Instead of the Jekyll and Hyde clashing personalities that I had built myself up to expect, I was pleasantly surprised by the seamless nature with which the powertrains switch. Of the three powertrain modes, which are switchable via buttons next to the gearshift, Hybrid constantly shifts smoothly between combustion and electric, while E-Save preserves the battery and replenishes it as you drive.
Meanwhile, the third, entirely electric mode – useful in environmentally-conscious city centres – comes with a fairly standard range of 26 miles. It’s easy to stick it in electric and forget about it, with the motor delivering the power to the rear wheels smoothly via a single speed reduction gear. It feels refined, and floats along silently. And that range is fairly accurate too, however accelerating and hillclimbing eat miles, while you soon regain them in E-coasting mode on the way down.
The Trailhawk edition features the higher 180PS power output of the 1.3-litre turbo petrol, and with the 60PS of the electric motor made for a combined 240PS. While you could never really describe it as powerful, it can still accelerate from 0 to 62mph in 7.1 seconds, with a top speed of 124mph (81mph in fully electric). It comfortably cruises at motorway speeds, with extra power still available for overtakes. There’s a new ‘Sport’ option (alongside Auto, Snow, Sand/Mud and Rock), although it holds on to gears just a little too long for my liking. On the road, it boasts firm yet accommodating suspension and soft steering, offering a comfortable, if disengaging, ride.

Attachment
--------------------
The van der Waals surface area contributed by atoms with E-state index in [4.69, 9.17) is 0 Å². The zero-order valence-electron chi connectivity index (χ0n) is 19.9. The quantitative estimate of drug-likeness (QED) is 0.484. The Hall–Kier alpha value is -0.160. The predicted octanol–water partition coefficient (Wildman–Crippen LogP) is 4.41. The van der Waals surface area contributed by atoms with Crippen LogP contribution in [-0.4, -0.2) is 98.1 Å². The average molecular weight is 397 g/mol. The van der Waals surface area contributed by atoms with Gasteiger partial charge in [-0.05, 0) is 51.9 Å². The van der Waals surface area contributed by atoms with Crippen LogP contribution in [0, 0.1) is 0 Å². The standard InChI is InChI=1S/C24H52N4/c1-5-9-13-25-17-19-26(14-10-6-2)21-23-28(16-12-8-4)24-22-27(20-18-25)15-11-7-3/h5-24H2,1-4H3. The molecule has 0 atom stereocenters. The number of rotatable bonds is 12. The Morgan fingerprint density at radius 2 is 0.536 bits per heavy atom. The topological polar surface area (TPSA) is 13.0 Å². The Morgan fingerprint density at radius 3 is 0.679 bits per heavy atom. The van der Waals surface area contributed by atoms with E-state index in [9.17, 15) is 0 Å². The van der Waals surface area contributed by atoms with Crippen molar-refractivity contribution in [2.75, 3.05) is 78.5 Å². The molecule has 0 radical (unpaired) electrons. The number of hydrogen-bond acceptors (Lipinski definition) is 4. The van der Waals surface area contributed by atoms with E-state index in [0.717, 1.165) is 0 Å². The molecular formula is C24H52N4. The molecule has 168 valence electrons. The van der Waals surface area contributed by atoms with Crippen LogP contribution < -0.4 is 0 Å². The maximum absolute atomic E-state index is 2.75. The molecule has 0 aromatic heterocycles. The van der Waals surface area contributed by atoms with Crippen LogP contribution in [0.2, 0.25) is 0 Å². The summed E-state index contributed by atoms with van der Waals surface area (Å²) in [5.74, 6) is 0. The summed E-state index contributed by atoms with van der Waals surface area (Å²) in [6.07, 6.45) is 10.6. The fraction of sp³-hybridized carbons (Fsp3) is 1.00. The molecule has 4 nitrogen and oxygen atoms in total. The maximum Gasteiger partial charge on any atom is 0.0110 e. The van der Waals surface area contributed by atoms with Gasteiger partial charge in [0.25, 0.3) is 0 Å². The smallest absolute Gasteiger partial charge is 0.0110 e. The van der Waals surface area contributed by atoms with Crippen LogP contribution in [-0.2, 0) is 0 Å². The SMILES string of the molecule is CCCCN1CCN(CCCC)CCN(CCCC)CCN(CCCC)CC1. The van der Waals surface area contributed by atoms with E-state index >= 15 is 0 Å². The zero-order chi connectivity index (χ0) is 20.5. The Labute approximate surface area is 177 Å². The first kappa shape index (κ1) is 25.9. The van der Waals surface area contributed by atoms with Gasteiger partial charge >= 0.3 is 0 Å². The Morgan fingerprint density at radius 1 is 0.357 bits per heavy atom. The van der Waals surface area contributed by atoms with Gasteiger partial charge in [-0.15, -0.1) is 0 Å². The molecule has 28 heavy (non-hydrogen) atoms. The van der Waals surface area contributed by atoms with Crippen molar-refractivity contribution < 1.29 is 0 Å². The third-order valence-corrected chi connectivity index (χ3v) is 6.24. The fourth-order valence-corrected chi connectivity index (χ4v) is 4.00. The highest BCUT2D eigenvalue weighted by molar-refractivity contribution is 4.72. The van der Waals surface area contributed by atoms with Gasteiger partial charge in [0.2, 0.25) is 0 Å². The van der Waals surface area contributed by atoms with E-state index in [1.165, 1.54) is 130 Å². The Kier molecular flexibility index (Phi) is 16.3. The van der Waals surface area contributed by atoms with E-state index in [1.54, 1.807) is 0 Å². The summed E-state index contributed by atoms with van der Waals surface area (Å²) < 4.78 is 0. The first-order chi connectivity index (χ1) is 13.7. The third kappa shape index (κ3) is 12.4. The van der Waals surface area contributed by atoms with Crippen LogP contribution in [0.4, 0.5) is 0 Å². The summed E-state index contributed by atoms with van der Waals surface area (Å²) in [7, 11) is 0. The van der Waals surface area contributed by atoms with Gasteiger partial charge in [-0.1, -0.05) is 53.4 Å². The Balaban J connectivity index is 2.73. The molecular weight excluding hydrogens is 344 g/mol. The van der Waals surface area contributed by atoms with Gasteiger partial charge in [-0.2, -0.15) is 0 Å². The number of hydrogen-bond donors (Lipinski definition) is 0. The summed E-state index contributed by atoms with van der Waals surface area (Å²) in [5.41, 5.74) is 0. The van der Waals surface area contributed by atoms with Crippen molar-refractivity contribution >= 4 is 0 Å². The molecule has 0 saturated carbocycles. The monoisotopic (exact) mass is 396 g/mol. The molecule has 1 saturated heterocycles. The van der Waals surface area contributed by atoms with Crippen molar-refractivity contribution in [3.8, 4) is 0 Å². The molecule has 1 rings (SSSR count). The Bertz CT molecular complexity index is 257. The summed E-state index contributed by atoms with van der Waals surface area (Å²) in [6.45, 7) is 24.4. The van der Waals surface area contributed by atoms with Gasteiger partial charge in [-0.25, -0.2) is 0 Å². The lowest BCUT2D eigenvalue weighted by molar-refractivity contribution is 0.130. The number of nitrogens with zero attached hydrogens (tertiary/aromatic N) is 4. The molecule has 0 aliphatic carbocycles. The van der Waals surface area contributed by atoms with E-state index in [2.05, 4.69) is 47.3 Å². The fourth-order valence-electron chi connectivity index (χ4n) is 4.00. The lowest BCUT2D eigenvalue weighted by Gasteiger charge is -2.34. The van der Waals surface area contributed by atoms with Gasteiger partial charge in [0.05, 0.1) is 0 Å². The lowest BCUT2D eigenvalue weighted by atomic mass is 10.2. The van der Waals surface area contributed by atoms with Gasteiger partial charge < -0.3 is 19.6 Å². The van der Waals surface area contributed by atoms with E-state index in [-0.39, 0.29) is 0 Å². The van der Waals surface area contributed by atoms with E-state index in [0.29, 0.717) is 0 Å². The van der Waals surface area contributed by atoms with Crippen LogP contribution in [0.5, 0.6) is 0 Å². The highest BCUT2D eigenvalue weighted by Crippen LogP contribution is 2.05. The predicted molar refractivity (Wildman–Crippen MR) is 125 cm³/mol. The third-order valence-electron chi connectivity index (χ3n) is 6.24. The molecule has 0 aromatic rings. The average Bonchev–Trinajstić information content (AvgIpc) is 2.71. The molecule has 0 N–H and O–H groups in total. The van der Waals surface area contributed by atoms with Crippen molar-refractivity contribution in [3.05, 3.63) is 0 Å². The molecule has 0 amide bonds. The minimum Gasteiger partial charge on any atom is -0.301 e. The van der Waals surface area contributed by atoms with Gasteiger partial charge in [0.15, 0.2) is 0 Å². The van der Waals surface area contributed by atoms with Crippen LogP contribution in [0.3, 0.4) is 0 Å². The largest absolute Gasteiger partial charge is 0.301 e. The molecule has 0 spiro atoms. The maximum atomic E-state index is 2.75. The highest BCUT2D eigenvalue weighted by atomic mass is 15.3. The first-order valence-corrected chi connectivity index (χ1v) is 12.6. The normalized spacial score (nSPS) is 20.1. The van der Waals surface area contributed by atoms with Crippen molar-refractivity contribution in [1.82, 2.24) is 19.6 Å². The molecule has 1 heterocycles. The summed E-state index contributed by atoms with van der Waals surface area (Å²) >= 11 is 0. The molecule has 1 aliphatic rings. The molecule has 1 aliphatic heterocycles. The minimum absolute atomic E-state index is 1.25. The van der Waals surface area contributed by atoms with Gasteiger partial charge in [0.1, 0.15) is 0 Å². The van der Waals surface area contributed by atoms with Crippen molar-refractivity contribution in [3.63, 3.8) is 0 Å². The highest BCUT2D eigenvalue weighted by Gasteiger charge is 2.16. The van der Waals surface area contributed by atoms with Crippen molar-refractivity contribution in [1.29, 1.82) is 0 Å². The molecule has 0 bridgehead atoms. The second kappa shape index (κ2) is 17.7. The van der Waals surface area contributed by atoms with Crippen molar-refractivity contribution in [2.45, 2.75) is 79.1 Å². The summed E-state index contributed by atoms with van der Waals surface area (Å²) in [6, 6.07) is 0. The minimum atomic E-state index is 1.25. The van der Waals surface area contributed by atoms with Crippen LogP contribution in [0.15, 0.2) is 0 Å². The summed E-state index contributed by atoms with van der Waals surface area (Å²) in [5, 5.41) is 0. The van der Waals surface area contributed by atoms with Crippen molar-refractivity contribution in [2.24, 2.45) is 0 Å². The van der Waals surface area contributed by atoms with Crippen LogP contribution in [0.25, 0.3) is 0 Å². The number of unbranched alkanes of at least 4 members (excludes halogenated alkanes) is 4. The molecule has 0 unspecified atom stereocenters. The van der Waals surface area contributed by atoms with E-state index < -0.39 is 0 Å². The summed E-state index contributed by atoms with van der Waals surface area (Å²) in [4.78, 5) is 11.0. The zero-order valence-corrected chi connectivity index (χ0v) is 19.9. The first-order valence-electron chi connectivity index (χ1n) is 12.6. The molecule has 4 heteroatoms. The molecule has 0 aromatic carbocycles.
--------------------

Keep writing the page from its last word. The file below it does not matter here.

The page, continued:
Torque, meanwhile, is where the 4xe shines, with the 250Nm (185lb ft) from the electric motor combining with 270Nm (200lb ft) from the combustion engine to make for brilliant off-road ability. Impressively, 4x4 mode is available even when battery level is low, with Jeep’s ‘Powerloop’ function allowing the combustion engine to generate high-voltage current to power the rear electric motor.
The Snow, Sand/Mud and Rock modes all proved their worth on the off-road section of our drive, with 4wd low, 4wd lock and hill descent control functional rather than gimmicky. 4wd low configures the car to provide maximum levels of traction and steering capability when under low grip and off-road conditions, while the lock function permanently engages the four-wheel-drive at speeds up to 9mph. In fact, it was off-road that the 4xe impressed me most, not suffering for the additional weight of the battery, and rumbling across various obstacles with ease. This is where the Renegade will have a real advantage over its competition.